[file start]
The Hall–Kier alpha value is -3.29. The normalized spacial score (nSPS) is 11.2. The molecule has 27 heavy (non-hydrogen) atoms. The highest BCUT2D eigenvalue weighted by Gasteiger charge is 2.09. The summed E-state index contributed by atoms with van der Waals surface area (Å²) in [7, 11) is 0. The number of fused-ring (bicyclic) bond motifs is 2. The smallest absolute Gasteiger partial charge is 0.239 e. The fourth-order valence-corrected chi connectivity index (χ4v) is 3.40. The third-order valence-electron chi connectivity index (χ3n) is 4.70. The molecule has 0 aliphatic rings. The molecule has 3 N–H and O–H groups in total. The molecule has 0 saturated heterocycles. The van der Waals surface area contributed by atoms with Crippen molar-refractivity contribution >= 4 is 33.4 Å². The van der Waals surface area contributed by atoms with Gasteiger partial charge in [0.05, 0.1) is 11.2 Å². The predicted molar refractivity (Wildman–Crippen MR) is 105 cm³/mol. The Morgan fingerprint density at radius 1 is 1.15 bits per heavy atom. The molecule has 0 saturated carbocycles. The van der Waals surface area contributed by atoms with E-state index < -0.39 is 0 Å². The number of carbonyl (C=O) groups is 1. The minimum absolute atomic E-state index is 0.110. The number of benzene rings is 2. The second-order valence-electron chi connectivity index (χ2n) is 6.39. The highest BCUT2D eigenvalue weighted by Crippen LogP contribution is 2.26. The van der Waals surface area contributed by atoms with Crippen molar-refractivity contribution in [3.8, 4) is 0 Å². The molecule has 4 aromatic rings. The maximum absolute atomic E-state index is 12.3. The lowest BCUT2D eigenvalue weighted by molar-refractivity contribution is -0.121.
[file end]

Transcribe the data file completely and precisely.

The Hall–Kier alpha value is -3.29. The normalized spacial score (nSPS) is 11.2. The molecule has 27 heavy (non-hydrogen) atoms. The highest BCUT2D eigenvalue weighted by Gasteiger charge is 2.09. The summed E-state index contributed by atoms with van der Waals surface area (Å²) in [7, 11) is 0. The number of fused-ring (bicyclic) bond motifs is 2. The smallest absolute Gasteiger partial charge is 0.239 e. The fourth-order valence-corrected chi connectivity index (χ4v) is 3.40. The third-order valence-electron chi connectivity index (χ3n) is 4.70. The molecule has 0 aliphatic rings. The molecule has 3 N–H and O–H groups in total. The molecule has 0 saturated heterocycles. The van der Waals surface area contributed by atoms with Crippen molar-refractivity contribution >= 4 is 33.4 Å². The van der Waals surface area contributed by atoms with Gasteiger partial charge in [0.05, 0.1) is 11.2 Å². The predicted molar refractivity (Wildman–Crippen MR) is 105 cm³/mol. The Morgan fingerprint density at radius 1 is 1.15 bits per heavy atom. The molecule has 0 saturated carbocycles. The van der Waals surface area contributed by atoms with E-state index < -0.39 is 0 Å². The number of carbonyl (C=O) groups is 1. The minimum absolute atomic E-state index is 0.110. The number of benzene rings is 2. The second-order valence-electron chi connectivity index (χ2n) is 6.39. The highest BCUT2D eigenvalue weighted by Crippen LogP contribution is 2.26. The van der Waals surface area contributed by atoms with Crippen molar-refractivity contribution in [3.8, 4) is 0 Å². The molecule has 4 aromatic rings. The maximum absolute atomic E-state index is 12.3. The lowest BCUT2D eigenvalue weighted by molar-refractivity contribution is -0.121.